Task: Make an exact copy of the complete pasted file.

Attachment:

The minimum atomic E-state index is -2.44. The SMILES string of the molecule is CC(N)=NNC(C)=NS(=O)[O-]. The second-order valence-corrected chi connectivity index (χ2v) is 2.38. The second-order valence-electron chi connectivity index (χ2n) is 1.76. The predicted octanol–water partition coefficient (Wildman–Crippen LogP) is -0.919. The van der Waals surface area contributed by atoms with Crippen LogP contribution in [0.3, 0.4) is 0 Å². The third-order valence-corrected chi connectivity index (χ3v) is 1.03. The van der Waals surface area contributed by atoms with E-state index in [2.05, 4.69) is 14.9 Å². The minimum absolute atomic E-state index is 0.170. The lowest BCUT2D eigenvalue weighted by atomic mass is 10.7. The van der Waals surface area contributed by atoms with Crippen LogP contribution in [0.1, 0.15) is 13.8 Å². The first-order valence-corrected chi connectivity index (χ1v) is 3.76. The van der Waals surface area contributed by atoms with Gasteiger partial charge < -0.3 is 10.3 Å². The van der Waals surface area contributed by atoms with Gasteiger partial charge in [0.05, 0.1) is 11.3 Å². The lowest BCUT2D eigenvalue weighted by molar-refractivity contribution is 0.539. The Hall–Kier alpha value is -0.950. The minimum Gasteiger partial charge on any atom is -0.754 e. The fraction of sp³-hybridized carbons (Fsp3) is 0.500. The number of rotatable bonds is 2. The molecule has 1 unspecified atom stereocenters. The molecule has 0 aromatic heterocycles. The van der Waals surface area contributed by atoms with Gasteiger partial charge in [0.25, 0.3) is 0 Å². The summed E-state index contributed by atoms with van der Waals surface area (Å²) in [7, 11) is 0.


The minimum atomic E-state index is -2.44. The SMILES string of the molecule is CC(N)=NNC(C)=NS(=O)[O-]. The second-order valence-corrected chi connectivity index (χ2v) is 2.38. The second-order valence-electron chi connectivity index (χ2n) is 1.76. The predicted octanol–water partition coefficient (Wildman–Crippen LogP) is -0.919. The van der Waals surface area contributed by atoms with Crippen LogP contribution in [0.3, 0.4) is 0 Å². The third-order valence-corrected chi connectivity index (χ3v) is 1.03. The van der Waals surface area contributed by atoms with E-state index in [2.05, 4.69) is 14.9 Å². The minimum absolute atomic E-state index is 0.170. The lowest BCUT2D eigenvalue weighted by atomic mass is 10.7. The van der Waals surface area contributed by atoms with Crippen LogP contribution in [0.1, 0.15) is 13.8 Å². The first-order valence-corrected chi connectivity index (χ1v) is 3.76. The van der Waals surface area contributed by atoms with Gasteiger partial charge < -0.3 is 10.3 Å². The van der Waals surface area contributed by atoms with Gasteiger partial charge in [0.05, 0.1) is 11.3 Å². The lowest BCUT2D eigenvalue weighted by molar-refractivity contribution is 0.539. The Hall–Kier alpha value is -0.950. The minimum Gasteiger partial charge on any atom is -0.754 e. The fraction of sp³-hybridized carbons (Fsp3) is 0.500. The number of rotatable bonds is 2. The molecule has 1 unspecified atom stereocenters. The molecule has 0 aromatic heterocycles. The van der Waals surface area contributed by atoms with Gasteiger partial charge in [0.25, 0.3) is 0 Å². The summed E-state index contributed by atoms with van der Waals surface area (Å²) in [7, 11) is 0.